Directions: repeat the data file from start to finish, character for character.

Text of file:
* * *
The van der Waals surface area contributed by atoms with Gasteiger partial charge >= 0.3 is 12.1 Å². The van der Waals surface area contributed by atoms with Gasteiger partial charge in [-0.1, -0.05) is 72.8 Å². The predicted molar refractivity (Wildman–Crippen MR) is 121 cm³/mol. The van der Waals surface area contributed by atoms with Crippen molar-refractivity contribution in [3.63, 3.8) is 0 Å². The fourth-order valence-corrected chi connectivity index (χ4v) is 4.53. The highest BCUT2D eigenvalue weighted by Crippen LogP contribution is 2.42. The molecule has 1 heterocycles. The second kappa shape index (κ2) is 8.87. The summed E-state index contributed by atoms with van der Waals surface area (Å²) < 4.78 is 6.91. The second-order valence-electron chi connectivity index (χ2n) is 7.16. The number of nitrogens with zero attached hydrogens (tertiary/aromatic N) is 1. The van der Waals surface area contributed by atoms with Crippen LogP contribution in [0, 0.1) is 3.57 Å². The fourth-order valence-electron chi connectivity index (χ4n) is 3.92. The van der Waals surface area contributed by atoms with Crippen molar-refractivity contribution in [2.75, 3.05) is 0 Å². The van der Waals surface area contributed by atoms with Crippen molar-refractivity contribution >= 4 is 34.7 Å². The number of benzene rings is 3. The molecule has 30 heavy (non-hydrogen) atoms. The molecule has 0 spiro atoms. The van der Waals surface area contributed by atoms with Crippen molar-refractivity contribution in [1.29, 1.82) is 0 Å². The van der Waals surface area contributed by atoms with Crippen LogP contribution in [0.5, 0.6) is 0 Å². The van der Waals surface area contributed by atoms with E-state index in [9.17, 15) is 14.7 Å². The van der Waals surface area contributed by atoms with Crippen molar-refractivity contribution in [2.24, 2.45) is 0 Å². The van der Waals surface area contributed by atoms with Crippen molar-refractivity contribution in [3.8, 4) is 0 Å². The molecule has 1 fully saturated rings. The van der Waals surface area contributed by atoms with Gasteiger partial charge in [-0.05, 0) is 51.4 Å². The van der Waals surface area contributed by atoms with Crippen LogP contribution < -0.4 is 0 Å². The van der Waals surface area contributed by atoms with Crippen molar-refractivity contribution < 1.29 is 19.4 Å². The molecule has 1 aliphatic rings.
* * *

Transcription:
The van der Waals surface area contributed by atoms with Gasteiger partial charge >= 0.3 is 12.1 Å². The van der Waals surface area contributed by atoms with Gasteiger partial charge in [-0.1, -0.05) is 72.8 Å². The predicted molar refractivity (Wildman–Crippen MR) is 121 cm³/mol. The van der Waals surface area contributed by atoms with Crippen molar-refractivity contribution in [3.63, 3.8) is 0 Å². The fourth-order valence-corrected chi connectivity index (χ4v) is 4.53. The highest BCUT2D eigenvalue weighted by Crippen LogP contribution is 2.42. The molecule has 1 heterocycles. The second kappa shape index (κ2) is 8.87. The summed E-state index contributed by atoms with van der Waals surface area (Å²) < 4.78 is 6.91. The second-order valence-electron chi connectivity index (χ2n) is 7.16. The number of nitrogens with zero attached hydrogens (tertiary/aromatic N) is 1. The van der Waals surface area contributed by atoms with Crippen LogP contribution in [0, 0.1) is 3.57 Å². The fourth-order valence-electron chi connectivity index (χ4n) is 3.92. The van der Waals surface area contributed by atoms with Crippen molar-refractivity contribution in [2.75, 3.05) is 0 Å². The van der Waals surface area contributed by atoms with Crippen molar-refractivity contribution >= 4 is 34.7 Å². The number of benzene rings is 3. The molecule has 30 heavy (non-hydrogen) atoms. The molecule has 0 spiro atoms. The van der Waals surface area contributed by atoms with Crippen molar-refractivity contribution in [1.29, 1.82) is 0 Å². The van der Waals surface area contributed by atoms with Crippen LogP contribution in [0.5, 0.6) is 0 Å². The van der Waals surface area contributed by atoms with E-state index in [9.17, 15) is 14.7 Å². The van der Waals surface area contributed by atoms with Crippen molar-refractivity contribution in [2.24, 2.45) is 0 Å². The van der Waals surface area contributed by atoms with Crippen molar-refractivity contribution in [3.8, 4) is 0 Å². The molecule has 1 fully saturated rings. The van der Waals surface area contributed by atoms with Gasteiger partial charge in [-0.05, 0) is 51.4 Å². The van der Waals surface area contributed by atoms with Crippen LogP contribution < -0.4 is 0 Å². The van der Waals surface area contributed by atoms with Crippen molar-refractivity contribution < 1.29 is 19.4 Å². The molecule has 1 aliphatic rings.